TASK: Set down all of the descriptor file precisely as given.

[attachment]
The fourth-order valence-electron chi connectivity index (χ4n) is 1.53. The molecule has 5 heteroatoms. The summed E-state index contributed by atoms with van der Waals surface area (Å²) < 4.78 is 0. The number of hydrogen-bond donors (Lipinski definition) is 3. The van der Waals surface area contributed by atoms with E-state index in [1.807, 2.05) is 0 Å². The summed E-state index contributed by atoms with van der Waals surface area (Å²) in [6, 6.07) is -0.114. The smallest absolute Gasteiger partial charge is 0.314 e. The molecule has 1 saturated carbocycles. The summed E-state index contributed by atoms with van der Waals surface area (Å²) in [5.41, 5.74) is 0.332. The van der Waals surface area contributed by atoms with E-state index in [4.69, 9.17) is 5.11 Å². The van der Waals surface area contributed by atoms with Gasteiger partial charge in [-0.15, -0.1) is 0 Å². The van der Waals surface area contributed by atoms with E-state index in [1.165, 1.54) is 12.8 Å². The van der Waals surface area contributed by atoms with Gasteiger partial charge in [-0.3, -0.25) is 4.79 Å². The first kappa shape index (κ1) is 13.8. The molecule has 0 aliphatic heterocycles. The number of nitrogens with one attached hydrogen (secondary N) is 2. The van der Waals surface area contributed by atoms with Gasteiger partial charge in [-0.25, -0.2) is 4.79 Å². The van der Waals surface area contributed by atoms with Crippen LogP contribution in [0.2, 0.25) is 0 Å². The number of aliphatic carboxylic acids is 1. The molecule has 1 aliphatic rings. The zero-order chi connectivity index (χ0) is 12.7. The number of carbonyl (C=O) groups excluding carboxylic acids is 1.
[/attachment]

The fourth-order valence-electron chi connectivity index (χ4n) is 1.53. The molecule has 5 heteroatoms. The summed E-state index contributed by atoms with van der Waals surface area (Å²) < 4.78 is 0. The number of hydrogen-bond donors (Lipinski definition) is 3. The van der Waals surface area contributed by atoms with E-state index in [1.807, 2.05) is 0 Å². The summed E-state index contributed by atoms with van der Waals surface area (Å²) in [6, 6.07) is -0.114. The smallest absolute Gasteiger partial charge is 0.314 e. The molecule has 1 saturated carbocycles. The summed E-state index contributed by atoms with van der Waals surface area (Å²) in [5.41, 5.74) is 0.332. The van der Waals surface area contributed by atoms with E-state index in [4.69, 9.17) is 5.11 Å². The van der Waals surface area contributed by atoms with Gasteiger partial charge in [-0.15, -0.1) is 0 Å². The van der Waals surface area contributed by atoms with E-state index in [1.165, 1.54) is 12.8 Å². The van der Waals surface area contributed by atoms with Gasteiger partial charge in [-0.3, -0.25) is 4.79 Å². The first kappa shape index (κ1) is 13.8. The molecule has 0 aliphatic heterocycles. The number of nitrogens with one attached hydrogen (secondary N) is 2. The van der Waals surface area contributed by atoms with Gasteiger partial charge in [-0.25, -0.2) is 4.79 Å². The van der Waals surface area contributed by atoms with Crippen LogP contribution in [0.2, 0.25) is 0 Å². The number of aliphatic carboxylic acids is 1. The molecule has 1 aliphatic rings. The zero-order chi connectivity index (χ0) is 12.7. The number of carbonyl (C=O) groups excluding carboxylic acids is 1.